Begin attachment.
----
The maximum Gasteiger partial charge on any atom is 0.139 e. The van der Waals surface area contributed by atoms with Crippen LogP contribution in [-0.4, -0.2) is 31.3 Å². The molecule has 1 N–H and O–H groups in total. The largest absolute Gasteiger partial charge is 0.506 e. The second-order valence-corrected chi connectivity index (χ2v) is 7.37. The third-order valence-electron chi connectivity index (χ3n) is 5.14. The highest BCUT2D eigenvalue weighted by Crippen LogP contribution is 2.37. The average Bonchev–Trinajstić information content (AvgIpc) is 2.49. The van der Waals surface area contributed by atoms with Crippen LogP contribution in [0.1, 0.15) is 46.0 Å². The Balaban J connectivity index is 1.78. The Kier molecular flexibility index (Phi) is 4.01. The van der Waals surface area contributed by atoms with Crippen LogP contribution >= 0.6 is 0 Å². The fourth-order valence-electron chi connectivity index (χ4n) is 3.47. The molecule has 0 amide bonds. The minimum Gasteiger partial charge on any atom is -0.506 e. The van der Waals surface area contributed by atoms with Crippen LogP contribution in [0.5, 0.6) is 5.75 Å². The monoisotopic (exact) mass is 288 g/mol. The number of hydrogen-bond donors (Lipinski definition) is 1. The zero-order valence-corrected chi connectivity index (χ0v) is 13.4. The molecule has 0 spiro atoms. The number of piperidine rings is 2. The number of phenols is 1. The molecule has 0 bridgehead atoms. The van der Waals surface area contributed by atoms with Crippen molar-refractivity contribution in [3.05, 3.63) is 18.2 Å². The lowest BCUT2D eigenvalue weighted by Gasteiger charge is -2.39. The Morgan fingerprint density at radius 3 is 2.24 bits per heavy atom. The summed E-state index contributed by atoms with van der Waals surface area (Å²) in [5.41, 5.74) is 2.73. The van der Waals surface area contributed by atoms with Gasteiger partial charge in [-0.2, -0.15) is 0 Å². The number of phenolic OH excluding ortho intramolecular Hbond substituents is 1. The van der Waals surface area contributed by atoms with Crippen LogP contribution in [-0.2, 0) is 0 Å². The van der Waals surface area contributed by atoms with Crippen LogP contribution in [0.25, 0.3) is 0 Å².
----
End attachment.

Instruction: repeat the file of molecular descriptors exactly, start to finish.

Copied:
The maximum Gasteiger partial charge on any atom is 0.139 e. The van der Waals surface area contributed by atoms with Crippen LogP contribution in [-0.4, -0.2) is 31.3 Å². The molecule has 1 N–H and O–H groups in total. The largest absolute Gasteiger partial charge is 0.506 e. The second-order valence-corrected chi connectivity index (χ2v) is 7.37. The third-order valence-electron chi connectivity index (χ3n) is 5.14. The highest BCUT2D eigenvalue weighted by Crippen LogP contribution is 2.37. The average Bonchev–Trinajstić information content (AvgIpc) is 2.49. The van der Waals surface area contributed by atoms with Crippen LogP contribution in [0.1, 0.15) is 46.0 Å². The Balaban J connectivity index is 1.78. The Kier molecular flexibility index (Phi) is 4.01. The van der Waals surface area contributed by atoms with Crippen LogP contribution >= 0.6 is 0 Å². The fourth-order valence-electron chi connectivity index (χ4n) is 3.47. The molecule has 0 amide bonds. The minimum Gasteiger partial charge on any atom is -0.506 e. The van der Waals surface area contributed by atoms with Crippen LogP contribution in [0.5, 0.6) is 5.75 Å². The monoisotopic (exact) mass is 288 g/mol. The number of hydrogen-bond donors (Lipinski definition) is 1. The zero-order valence-corrected chi connectivity index (χ0v) is 13.4. The molecule has 0 spiro atoms. The number of piperidine rings is 2. The number of phenols is 1. The molecule has 0 bridgehead atoms. The van der Waals surface area contributed by atoms with Crippen molar-refractivity contribution in [3.05, 3.63) is 18.2 Å². The lowest BCUT2D eigenvalue weighted by Gasteiger charge is -2.39. The Morgan fingerprint density at radius 3 is 2.24 bits per heavy atom. The summed E-state index contributed by atoms with van der Waals surface area (Å²) in [5.41, 5.74) is 2.73. The van der Waals surface area contributed by atoms with Gasteiger partial charge in [-0.2, -0.15) is 0 Å². The number of phenolic OH excluding ortho intramolecular Hbond substituents is 1. The van der Waals surface area contributed by atoms with Crippen LogP contribution in [-0.2, 0) is 0 Å². The van der Waals surface area contributed by atoms with Crippen LogP contribution in [0.25, 0.3) is 0 Å².